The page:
When I think of a two footed turn for myself, I think of feeling pressure as equal as possible throughout the turn. Is the pressure equal between my feet? heck no, not even close, but my body perceives it as so.
BINGO! That's the point I've been trying to share about ski instruction from the point of view of the student - the consumer - me.

Telling many of us the whole physical biomechanical truth about something isn't always the key to instruction. What the student perceives - at least for students like me - is paramount.

[ December 26, 2002, 05:13 PM: Message edited by: oboe ]
post #7 of 64
So.......is anyone advocating one footed skiing?
post #8 of 64
Sure, why not?

[ December 26, 2002, 08:02 PM: Message edited by: Arcmeister ]
post #9 of 64
You nibbled.....I just couldn't get you to bite
post #10 of 64
Rusty,
What did you want to hear?

That we ski on some of our feet all of the time,
and all of our feet some of the time,
But we don't ski all of our feet all of the time?

-or-

That I ski on each one of my foots, both of the time?

-or-

Half of my body skis on half my feet all the time,
or maybe that all my body skis on all my feet half the time?

-or-

That while I try to be as good on my little toes as I am on my big toes, I only go there as often as I want xtra fun, or to rest my big toes?

-or-

I huck'd it into the air, but forgot which foot was proper to land on, so I jib'd a picnic table, dude.

[img]tongue.gif[/img] : [img]graemlins/thumbsup.gif[/img]
post #11 of 64
There is a header that appears in Chapter 6 of harald Harb's first text that reads:

"One-Footed Skiing: A Prerequisite for Success"

I suspected one of our PMTS devotees would head down that path.
post #12 of 64
Nah - SCSA has left the building

[img]graemlins/evilgrin.gif[/img]
post #13 of 64
I honestly miss the guy. I was thinking I need to send him an e-mail and set up a date to ski after the new year. He and I went at it many I time, however, I really like the guy. I saw him early season at Loveland and have not seen him since. We talked briefly in the parking lot and he was his normal jovial self.
post #14 of 64
Quote:
Originally posted by Rusty Guy:
"One-Footed Skiing: A Prerequisite for Success"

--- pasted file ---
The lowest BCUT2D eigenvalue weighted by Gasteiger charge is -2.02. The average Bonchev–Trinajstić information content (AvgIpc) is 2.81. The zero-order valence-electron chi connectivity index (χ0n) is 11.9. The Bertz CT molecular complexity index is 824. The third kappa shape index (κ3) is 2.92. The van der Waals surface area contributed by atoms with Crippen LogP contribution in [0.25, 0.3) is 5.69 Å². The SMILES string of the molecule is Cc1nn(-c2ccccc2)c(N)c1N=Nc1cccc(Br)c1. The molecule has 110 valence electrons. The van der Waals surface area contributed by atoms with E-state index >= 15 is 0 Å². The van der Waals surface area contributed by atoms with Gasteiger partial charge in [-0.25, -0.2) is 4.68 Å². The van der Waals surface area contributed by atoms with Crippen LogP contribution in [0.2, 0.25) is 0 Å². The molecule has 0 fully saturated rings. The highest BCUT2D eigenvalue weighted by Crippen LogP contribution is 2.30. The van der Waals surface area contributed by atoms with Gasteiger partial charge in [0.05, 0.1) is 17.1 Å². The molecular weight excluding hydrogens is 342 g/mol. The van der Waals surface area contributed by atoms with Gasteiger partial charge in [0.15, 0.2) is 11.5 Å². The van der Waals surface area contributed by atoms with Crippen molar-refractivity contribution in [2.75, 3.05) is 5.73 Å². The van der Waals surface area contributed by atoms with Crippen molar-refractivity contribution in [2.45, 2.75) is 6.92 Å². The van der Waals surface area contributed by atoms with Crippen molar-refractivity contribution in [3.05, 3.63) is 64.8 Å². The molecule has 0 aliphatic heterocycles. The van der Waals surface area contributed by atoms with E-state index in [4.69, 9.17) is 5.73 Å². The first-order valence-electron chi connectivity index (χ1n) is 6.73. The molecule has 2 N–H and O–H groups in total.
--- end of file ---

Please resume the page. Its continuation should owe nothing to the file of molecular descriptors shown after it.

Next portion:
I'd be inclined to agree, especially from the perspective of the value of developing our ability to balance well on, and use, any of the four edges we ski with. One footed skiing drills (only on left ski, only on right ski, only on outside ski, or only on inside ski) give us greater adaptability and options when both feet can ski in either direction with equal skill, and even switch which is in the dominant or lead role. I consider one-footed skiing skills a valuable component of expert level skiing.

Taking a hint from the high performance race arena, we would find one footed skiing drills are present in any comprehensive training program. I believe the USSCA Basic Alpine Skills Evaluation has several one-footed skiing tests in it.

I'd suggest that the performance potential of most skier's short radius turns is directly related to their ability to not only balance on, but to shape a carved turn on their inside ski (little toe edge). I know my efforts to develope this in my skiing has been not only fun, but most productive.

From a safety perspective, I know my body is thankful for all the falls I've circumvented by being able to ski through situations on whatever edge gave me the best purchase at the time instead of crashing for lack of a traditional big toe to stand on. I was fortunate to be into freestyle skiing (ballet on 207cm) in early '70's that involved a lot of one footed stunts (royal christies, charleston, cross-overs, one ski spins, etc). Having once developed comfort on any edge, it has seemed natural to not only maintain those skills, but to promote them in my teaching and coaching as well.
[img]smile.gif[/img]

[ December 28, 2002, 08:20 PM: Message edited by: Arcmeister ]
post #15 of 64
Arcmeister,

Let the record show I don't believe we ski on one foot! You know I was taking a shot at anyone advocating a "stance foot" and/or one footed skiing.

I do agree skiing on one foot is a tremendous drill. I enjoyed the day you spent skiing with us at Loveland and we did a little one footed skiing that was great. The drills we all did improved our turns tremendously.

I guess I like something Bob Barnes has said that he attributes to the Mahres. "The inside foot is where the activity is and the outside foot is where the action is".
post #16 of 64
Er, Rusty. I think there is a stance foot and a sense foot and a ride ski and a guide ski. I maintain that if you stand on your inside foot you are weakened and if you stand on your outside foot you are strengthened.

I am now braced for your shots.
post #17 of 64
Being the complete amateur that I am, and not so talented either, I've played around with this one, nolo. Even when the sensation is that of "two footed" skiing on hardpack, the majority of pressure is still on the inside edge of the outside foot. As I further convinced myself last night, keeping an edge in ice or in "near ice", the more I stand on that inside edge of the outside foot, the more grip and carve I get.